The U.S. Food and Drug Administration (FDA) has expanded the emergency use authorization (EUA) for Hologic's Zika virus diagnostic assay to be used with urine samples.
In June 2016, the FDA authorized the emergency use of Hologic's Zika virus assay with serum and blood samples. But following the new announcement, the assay will now be used with urine samples, which would lengthen the time period during which patients could be tested for Zika virus after showing symptoms, from seven to 14 days, as recommended by the Centers for Disease Control and Prevention (CDC).
"This action by FDA is significant because it gives many more people the opportunity to be tested with our highly sensitive assay," Tom West, division president of Diagnostic Solutions at Hologic, said in a press release. "In particular, this expanded indication allows us to better serve public health labs, increasing access to more people to detect and diagnose more disease."
The Aptima Zika Virus assay is a molecular diagnostic tool that detects RNA from Zika virus in human specimens. While the assay does not have clearance or approval from the FDA, it can be used for the duration of the emergency use authorization in vitro diagnostic tests for detecting the presence of Zika virus or diagnosis of the virus infection.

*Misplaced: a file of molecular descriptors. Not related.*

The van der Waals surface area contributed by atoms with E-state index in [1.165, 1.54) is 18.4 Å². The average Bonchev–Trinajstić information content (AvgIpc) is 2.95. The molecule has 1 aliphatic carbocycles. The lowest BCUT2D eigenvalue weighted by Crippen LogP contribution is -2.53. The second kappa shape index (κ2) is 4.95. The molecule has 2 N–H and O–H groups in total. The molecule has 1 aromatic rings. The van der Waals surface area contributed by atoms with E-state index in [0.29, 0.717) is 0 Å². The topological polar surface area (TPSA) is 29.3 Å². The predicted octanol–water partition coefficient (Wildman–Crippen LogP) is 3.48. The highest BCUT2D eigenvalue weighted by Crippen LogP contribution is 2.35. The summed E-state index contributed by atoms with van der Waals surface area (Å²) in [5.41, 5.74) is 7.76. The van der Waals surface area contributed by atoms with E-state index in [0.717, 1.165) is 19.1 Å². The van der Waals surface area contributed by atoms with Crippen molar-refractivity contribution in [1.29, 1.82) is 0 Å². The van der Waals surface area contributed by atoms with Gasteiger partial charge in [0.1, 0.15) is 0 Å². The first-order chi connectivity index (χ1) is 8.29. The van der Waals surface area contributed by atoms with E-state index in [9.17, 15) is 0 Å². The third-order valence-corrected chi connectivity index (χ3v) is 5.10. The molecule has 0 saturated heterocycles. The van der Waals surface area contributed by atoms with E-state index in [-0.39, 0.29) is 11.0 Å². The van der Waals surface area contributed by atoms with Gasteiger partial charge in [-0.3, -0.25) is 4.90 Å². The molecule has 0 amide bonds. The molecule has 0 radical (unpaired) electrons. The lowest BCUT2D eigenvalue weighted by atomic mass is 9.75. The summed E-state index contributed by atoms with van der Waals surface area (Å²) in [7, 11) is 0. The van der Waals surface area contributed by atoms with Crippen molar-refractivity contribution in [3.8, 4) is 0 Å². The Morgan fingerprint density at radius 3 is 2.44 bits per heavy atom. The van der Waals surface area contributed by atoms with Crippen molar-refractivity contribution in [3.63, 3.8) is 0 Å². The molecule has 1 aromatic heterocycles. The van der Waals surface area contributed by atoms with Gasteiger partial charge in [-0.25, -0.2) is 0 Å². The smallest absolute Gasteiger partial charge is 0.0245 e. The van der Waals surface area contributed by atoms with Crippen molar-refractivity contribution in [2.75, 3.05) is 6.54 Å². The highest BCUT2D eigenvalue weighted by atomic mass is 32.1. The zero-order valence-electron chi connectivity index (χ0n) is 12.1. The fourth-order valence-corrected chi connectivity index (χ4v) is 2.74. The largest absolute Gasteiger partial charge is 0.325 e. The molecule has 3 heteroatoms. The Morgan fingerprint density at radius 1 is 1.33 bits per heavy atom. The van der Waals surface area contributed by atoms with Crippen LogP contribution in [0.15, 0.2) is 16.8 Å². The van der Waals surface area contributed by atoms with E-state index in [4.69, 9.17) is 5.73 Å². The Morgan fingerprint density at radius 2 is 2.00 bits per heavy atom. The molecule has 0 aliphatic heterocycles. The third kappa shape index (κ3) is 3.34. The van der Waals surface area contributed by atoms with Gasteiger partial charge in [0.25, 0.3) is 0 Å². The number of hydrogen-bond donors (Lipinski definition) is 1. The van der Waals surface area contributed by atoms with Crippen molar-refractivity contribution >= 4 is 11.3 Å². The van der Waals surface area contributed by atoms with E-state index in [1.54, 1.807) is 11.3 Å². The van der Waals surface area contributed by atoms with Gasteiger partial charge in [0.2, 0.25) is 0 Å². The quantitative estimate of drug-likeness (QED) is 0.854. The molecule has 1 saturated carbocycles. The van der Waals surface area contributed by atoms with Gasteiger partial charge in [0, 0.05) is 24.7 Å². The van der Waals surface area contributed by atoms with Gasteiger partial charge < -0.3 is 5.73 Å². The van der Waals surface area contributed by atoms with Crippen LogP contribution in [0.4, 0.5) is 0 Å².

In May, CDC recommended doctors to conduct urine tests when checking patients who show symptoms of Zika infections. The advice for additional testing procedure came after new research data had shown that traces of the virus had been retained longer -- about a week longer -- in urine than in blood
Hologic, Inc. is a leading developer, manufacturer and supplier of premium diagnostic products, medical imaging systems and surgical products. The Aptima Zika virus assay runs on the Panther system, which is an integrated platform that allows for full automation of all aspects of nucleic acid amplification testing. The system significantly reduces hands-on time as well as minimizes labor needs and manual errors.
The assay is designed to be used in individuals who meet the CDC's Zika virus clinical criteria, which include those who show signs and symptoms associated with Zika virus infection, as well as those who have a history of residence or travel to Zika-affected regions.
Local transmission of the mosquito-borne virus has been reported in Florida's Miami-Dade County. Just recently, the state reported that 84 pregnant women have tested positive for the virus, including 15 who have already given birth. Excluding the number of affected pregnant women, officials said that 56 people have contracted the virus locally, while 604 have been infected while traveling.
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